As in all good vampire flicks, blood spatters everywhere, especially in the climactic fight scenes.  Said scenes happen mostly in the penthouse of TV vampire expert Peter Vincent (David Tennant), who also hosts a vampire stage show on the strip with his wife, Ginger, played by the attractive Sandra Vergara, sister of TV star Sofía Vergara.  Vincent, who lives life in as drunken a haze as he can muster, turns out to be the orphan child of parents who were killed by vampires — hence his obsession with things vampire.  His penthouse is practically a museum of anti-vampire weapons.  Reluctantly he is sucked into Charley’s fight against Jerry.

A goofy vampire sendup would not be worth its celluloid if the vampire did not score with the hero’s girl, and Jerry does, turning Amy into a vampire.  He also nails Vincent.  The ending is pure Hollywood, dreamed up, no doubt, by a stuntman with literary ambition.  It involves Charley donning a fireproof suit and setting himself on fire with Vincent, who has not completely turned, as his partner in crime.  It’s a gutsy move:  Charley has to live up to the cojones displayed by his girlfriend, Amy.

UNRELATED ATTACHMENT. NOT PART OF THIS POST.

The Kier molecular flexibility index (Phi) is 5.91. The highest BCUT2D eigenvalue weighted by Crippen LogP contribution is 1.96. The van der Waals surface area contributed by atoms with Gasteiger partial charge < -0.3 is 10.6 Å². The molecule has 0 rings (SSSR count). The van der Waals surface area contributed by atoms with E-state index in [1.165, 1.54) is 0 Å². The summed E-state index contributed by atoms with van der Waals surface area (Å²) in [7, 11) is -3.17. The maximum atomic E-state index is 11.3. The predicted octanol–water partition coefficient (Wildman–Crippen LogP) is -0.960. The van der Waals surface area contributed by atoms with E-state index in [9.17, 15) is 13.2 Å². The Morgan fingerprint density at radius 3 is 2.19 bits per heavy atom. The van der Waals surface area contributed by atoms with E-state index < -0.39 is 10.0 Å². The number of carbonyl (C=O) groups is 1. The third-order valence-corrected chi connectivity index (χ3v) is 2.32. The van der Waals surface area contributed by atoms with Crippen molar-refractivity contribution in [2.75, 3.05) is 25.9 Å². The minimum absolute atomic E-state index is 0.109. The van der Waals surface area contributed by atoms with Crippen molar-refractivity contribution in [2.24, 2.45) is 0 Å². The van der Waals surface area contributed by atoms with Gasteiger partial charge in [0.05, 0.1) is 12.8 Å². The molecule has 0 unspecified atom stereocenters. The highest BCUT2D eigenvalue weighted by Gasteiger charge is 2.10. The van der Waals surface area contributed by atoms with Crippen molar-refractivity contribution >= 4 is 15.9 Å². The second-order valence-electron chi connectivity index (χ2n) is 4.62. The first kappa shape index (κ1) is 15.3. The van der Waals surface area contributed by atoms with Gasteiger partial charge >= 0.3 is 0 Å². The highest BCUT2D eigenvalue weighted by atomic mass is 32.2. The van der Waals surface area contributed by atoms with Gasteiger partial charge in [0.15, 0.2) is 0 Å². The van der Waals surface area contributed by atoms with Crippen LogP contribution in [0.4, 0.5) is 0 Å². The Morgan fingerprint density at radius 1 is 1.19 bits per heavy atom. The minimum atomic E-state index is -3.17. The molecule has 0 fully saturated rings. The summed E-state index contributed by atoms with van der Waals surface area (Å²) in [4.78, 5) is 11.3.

Director Craig Gillespie has a firm hand at the throttle.  Pic benefits from just one screenwriter, Marti Noxon, whose credits are an arm long.  Tom Holland, who wrote the original “Fright Night,” gets story credit.  Reports have it that his original will be re-released soon on Blu-Ray taking advantage of the promotion for the sequel.

Lensing by Javier Aguirresarobe is up to par.  Cutting by Tatiana S. Riegel is economical.  Special effects — including an explosion of Charley’s house courtesy of Jerry after the former has learned too much — are just cheesy enough to work in a spoof and not so cheesy that auds will laugh at their cheapness.  And the production design by Richard Bridgland is a good fit.  Sound recording leaves a little on the table, but not much.  Forget the R rating.  Take the kids.  They’ll laugh out loud.


Fright Night on Netflix